While Rainbow Roundup is more social, another group, the local HRC Family Project Committee, combines events with a focus on advocating for the rights of LGBT families and providing them with resources.
Tempest Redding, co-chair of Family Project Committee, said the group plans workshops and panels on family planning and resources for LGBT families.
Its members are organizing a first-ever family-friendly area at Dallas Pride in September. Vendors and activities will be geared toward families in a fenced-in area at the Festival in Lee Park. Redding said the committee heard from people with children who don’t attend Pride because of the drinking and some of the attire that’s on display, so they planned something for everyone.
“We wanted to have a place for families at Pride where they felt comfortable,” Redding said.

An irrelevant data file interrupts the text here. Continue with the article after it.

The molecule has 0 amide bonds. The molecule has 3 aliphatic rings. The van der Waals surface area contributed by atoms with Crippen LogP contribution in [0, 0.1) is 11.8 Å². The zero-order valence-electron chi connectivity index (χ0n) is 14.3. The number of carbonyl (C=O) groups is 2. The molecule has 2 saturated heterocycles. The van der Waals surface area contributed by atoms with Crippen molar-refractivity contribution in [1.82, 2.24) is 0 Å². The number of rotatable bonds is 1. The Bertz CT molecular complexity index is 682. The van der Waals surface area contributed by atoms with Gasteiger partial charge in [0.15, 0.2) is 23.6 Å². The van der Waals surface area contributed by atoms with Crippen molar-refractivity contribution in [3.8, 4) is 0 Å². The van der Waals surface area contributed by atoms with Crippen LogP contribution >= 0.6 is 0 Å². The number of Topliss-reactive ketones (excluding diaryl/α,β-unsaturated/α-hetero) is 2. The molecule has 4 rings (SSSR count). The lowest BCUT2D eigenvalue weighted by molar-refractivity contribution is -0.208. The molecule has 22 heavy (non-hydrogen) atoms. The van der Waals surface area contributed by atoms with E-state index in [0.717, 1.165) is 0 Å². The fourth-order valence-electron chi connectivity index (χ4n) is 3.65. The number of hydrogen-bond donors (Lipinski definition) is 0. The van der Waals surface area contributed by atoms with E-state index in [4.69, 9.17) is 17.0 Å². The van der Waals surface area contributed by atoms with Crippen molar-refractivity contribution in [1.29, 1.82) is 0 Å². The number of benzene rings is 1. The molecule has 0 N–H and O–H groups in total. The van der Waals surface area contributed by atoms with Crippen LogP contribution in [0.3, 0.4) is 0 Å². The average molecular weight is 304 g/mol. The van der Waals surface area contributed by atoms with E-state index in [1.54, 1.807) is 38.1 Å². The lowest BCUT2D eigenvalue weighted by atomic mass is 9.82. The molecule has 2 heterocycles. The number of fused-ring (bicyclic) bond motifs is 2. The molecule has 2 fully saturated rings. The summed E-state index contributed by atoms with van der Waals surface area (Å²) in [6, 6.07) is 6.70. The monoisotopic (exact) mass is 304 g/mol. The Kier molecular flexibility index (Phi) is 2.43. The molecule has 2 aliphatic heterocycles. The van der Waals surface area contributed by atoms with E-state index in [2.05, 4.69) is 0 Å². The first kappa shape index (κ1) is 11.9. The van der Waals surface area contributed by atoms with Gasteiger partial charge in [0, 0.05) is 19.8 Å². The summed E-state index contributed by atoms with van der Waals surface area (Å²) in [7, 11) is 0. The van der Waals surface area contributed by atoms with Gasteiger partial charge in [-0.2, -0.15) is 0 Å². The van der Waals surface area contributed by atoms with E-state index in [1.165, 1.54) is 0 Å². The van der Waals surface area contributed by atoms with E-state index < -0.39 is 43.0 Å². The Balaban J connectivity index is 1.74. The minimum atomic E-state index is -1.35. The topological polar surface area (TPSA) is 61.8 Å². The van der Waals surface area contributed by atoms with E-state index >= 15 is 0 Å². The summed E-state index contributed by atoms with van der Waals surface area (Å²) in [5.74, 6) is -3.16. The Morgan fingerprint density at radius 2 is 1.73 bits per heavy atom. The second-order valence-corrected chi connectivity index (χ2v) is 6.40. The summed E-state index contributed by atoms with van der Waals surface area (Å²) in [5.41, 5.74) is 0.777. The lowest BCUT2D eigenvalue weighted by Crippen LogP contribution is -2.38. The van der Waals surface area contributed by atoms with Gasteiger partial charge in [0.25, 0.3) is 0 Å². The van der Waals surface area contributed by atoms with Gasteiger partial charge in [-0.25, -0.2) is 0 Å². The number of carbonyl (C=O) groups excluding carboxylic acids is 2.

Mia Talbot joined the committee a couple of months ago because she loves families and works as a family educator in Rockwall. While she’s only been involved for a short time, she said she’s excited about the Pride event and looking forward to learning about resources.
“I’d love to gain some tools for myself and tools to share with the community at large,” she said.
Talbot said she and her partner, Stephanie, have been looking into starting a family of their own.
“We’ve been thinking about it but hadn’t had the tools for getting the ball rolling” she said.
She hopes her involvement with the group will teach her about cultural diversity among LGBT families because she and her partner are African-American.
“For me, what’s important is cultural diversity in families,” Talbot said. “We’re wanting to know how to start a dynamic family.”
The Family Equality Council is a national organization that plugs LGBT families across the nation into resources and advocacy opportunities.